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The Tale of the Iraqi Librarian Who Saved the Books She Loves

Publication Date: 2009-12-09

When you think there's nothing you can do against the crush of corporate-politico-media power, think about the librarian of Basra. Here is evidence of the difference one person can make. The Christin Science Monitor does not allow posting of full articles. For the full article go here. This article appeared on Feb. 22, 2005.

Of all the children's books about the good one person can do, few are more timely or resonant than Jeanette Winter's The Librarian of Basra: A True Story from Iraq.

The true account of an Iraqi librarian's brave struggle to save her community's priceless collection of books dramatically illustrates the difference one person can make. And in a moving parallel, the author is now leaving her own indelible footprints at the point where the story ends.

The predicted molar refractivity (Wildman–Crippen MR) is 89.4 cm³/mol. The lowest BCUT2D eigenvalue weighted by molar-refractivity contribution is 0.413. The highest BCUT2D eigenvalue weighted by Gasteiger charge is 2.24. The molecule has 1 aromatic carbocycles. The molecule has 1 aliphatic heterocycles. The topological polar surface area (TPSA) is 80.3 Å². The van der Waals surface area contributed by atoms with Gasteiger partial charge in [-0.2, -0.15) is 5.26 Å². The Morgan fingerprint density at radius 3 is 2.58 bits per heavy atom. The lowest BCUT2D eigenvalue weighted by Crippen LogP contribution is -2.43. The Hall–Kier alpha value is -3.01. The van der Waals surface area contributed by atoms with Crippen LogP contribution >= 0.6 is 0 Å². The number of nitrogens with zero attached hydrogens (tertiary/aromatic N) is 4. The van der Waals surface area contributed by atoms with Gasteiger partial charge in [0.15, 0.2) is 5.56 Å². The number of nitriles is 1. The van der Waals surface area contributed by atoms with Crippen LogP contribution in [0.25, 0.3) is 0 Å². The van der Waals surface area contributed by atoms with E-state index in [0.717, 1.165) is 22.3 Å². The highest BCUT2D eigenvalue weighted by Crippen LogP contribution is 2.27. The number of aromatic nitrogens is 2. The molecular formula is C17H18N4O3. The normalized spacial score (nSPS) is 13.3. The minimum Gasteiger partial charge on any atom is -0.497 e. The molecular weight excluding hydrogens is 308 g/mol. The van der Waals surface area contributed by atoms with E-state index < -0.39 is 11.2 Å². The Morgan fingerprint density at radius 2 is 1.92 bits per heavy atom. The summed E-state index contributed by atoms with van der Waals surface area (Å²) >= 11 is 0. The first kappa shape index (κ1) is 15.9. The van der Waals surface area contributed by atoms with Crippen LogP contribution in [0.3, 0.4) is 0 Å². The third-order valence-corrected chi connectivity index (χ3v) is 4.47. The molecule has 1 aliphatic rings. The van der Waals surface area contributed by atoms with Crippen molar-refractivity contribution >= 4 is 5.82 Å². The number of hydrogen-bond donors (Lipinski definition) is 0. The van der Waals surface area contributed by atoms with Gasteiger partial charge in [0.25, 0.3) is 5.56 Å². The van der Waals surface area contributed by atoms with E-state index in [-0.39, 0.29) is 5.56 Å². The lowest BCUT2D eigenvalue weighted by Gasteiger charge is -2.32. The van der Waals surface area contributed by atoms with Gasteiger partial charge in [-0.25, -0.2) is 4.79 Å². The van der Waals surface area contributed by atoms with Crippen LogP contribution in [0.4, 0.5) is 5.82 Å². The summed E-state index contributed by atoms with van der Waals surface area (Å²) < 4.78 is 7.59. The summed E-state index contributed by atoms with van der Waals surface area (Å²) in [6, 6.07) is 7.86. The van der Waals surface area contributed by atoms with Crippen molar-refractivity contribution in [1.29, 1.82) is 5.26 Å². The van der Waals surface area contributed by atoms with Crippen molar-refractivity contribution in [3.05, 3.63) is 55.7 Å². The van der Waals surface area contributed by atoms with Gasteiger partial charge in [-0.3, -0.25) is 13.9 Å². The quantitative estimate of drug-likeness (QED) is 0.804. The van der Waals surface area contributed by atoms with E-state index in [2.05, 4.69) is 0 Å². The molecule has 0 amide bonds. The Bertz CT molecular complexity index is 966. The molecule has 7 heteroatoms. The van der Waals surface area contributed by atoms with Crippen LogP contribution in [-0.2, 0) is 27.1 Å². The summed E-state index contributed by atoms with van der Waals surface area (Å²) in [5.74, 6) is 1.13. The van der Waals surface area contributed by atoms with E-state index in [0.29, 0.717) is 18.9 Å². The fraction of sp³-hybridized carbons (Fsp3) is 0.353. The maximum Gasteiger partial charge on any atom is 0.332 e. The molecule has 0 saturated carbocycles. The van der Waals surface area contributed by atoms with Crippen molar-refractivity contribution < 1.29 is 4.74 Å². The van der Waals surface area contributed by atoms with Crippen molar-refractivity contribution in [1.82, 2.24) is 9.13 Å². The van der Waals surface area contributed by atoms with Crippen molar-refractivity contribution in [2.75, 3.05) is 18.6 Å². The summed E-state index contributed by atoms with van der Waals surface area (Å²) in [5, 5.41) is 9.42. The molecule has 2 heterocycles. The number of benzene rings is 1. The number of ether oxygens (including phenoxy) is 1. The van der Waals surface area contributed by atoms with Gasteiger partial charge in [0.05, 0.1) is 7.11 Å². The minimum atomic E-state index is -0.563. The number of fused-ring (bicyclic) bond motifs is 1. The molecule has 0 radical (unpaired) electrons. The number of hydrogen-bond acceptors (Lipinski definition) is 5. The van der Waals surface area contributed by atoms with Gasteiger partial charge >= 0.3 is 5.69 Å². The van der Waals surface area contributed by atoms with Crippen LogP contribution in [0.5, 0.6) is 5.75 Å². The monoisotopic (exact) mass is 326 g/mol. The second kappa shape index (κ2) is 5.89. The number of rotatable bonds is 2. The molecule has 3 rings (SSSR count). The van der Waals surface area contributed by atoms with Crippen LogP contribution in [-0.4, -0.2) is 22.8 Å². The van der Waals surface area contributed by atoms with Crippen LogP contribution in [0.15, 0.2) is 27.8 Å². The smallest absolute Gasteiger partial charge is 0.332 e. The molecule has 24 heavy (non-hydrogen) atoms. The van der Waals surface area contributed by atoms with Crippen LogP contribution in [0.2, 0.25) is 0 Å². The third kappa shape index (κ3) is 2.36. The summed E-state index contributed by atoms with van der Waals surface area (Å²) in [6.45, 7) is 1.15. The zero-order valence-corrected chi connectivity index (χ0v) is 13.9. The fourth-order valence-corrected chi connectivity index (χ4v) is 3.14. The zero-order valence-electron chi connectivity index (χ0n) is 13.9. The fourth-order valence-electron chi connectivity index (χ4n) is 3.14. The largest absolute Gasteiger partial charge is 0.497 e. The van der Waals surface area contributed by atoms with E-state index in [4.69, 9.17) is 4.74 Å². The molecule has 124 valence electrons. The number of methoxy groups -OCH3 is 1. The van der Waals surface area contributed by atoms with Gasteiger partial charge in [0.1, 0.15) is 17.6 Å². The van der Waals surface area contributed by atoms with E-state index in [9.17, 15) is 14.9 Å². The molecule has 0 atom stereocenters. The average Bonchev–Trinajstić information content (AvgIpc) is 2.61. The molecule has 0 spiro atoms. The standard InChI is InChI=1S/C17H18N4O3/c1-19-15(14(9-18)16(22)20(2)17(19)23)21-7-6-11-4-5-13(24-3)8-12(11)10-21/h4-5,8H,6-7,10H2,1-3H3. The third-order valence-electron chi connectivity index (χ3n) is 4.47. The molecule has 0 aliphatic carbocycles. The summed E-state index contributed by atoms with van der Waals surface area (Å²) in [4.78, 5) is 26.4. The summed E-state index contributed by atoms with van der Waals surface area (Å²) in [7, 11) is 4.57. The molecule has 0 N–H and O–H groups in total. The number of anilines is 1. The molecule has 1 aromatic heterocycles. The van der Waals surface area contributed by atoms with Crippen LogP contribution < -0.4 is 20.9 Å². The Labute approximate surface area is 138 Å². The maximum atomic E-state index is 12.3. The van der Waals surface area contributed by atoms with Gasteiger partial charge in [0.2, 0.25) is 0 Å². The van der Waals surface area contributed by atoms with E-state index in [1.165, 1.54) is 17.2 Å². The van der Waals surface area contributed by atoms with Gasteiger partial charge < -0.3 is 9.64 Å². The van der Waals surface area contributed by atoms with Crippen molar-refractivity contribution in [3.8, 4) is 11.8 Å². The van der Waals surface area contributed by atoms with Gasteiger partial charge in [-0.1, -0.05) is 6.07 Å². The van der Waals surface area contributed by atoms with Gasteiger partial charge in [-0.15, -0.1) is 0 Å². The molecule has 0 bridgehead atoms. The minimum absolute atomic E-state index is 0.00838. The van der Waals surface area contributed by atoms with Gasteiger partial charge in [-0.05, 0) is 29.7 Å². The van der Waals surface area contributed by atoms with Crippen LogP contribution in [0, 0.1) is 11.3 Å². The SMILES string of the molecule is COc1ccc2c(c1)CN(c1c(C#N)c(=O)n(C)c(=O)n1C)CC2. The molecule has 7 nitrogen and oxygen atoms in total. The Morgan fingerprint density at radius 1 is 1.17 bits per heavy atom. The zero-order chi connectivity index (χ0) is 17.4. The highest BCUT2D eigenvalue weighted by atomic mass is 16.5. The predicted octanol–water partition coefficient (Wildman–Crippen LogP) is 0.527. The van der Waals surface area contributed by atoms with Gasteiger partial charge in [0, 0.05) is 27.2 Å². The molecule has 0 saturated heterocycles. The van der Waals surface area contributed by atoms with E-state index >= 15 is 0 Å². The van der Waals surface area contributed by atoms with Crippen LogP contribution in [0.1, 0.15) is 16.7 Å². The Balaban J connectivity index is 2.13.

The book was inspired by a July 2003, article in The New York Times about Alia Muhammad Baker, the chief librarian of Basra's Central Library, who was determined to protect the library's holdings when US troops entered Iraq and fighting and looting broke out. . . .

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